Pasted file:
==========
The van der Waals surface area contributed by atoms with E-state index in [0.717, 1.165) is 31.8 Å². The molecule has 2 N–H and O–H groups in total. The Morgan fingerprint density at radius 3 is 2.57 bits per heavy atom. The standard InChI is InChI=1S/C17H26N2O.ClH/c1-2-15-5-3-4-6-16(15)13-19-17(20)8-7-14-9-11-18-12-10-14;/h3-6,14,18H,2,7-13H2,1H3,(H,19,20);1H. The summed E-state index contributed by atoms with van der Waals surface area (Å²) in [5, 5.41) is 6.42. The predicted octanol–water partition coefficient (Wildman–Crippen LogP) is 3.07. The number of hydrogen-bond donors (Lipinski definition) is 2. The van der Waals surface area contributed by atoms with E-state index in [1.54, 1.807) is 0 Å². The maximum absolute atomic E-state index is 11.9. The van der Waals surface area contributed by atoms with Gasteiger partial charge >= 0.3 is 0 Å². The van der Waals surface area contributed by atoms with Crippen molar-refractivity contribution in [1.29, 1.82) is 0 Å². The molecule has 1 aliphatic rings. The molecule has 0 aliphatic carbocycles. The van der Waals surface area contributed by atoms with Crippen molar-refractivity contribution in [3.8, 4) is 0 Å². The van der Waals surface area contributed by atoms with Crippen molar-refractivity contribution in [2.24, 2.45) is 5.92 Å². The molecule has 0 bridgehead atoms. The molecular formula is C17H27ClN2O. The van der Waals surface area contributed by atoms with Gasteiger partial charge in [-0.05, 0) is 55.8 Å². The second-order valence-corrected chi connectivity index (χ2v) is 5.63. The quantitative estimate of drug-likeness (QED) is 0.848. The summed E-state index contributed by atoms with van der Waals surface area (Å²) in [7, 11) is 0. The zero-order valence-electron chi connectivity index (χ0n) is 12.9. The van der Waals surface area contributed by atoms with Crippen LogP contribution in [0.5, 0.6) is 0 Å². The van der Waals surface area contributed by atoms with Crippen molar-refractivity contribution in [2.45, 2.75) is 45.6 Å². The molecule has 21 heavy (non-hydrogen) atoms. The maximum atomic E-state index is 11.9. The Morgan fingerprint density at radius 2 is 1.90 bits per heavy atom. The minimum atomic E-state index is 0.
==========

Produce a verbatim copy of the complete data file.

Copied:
The van der Waals surface area contributed by atoms with E-state index in [0.717, 1.165) is 31.8 Å². The molecule has 2 N–H and O–H groups in total. The Morgan fingerprint density at radius 3 is 2.57 bits per heavy atom. The standard InChI is InChI=1S/C17H26N2O.ClH/c1-2-15-5-3-4-6-16(15)13-19-17(20)8-7-14-9-11-18-12-10-14;/h3-6,14,18H,2,7-13H2,1H3,(H,19,20);1H. The summed E-state index contributed by atoms with van der Waals surface area (Å²) in [5, 5.41) is 6.42. The predicted octanol–water partition coefficient (Wildman–Crippen LogP) is 3.07. The number of hydrogen-bond donors (Lipinski definition) is 2. The van der Waals surface area contributed by atoms with E-state index in [1.54, 1.807) is 0 Å². The maximum absolute atomic E-state index is 11.9. The van der Waals surface area contributed by atoms with Gasteiger partial charge >= 0.3 is 0 Å². The van der Waals surface area contributed by atoms with Crippen molar-refractivity contribution in [1.29, 1.82) is 0 Å². The molecule has 1 aliphatic rings. The molecule has 0 aliphatic carbocycles. The van der Waals surface area contributed by atoms with Crippen molar-refractivity contribution in [3.8, 4) is 0 Å². The van der Waals surface area contributed by atoms with Crippen molar-refractivity contribution in [2.24, 2.45) is 5.92 Å². The molecule has 0 bridgehead atoms. The molecular formula is C17H27ClN2O. The van der Waals surface area contributed by atoms with Gasteiger partial charge in [-0.05, 0) is 55.8 Å². The second-order valence-corrected chi connectivity index (χ2v) is 5.63. The quantitative estimate of drug-likeness (QED) is 0.848. The summed E-state index contributed by atoms with van der Waals surface area (Å²) in [7, 11) is 0. The zero-order valence-electron chi connectivity index (χ0n) is 12.9. The van der Waals surface area contributed by atoms with Crippen LogP contribution in [0.5, 0.6) is 0 Å². The van der Waals surface area contributed by atoms with Crippen molar-refractivity contribution in [2.45, 2.75) is 45.6 Å². The molecule has 21 heavy (non-hydrogen) atoms. The maximum atomic E-state index is 11.9. The Morgan fingerprint density at radius 2 is 1.90 bits per heavy atom. The minimum atomic E-state index is 0.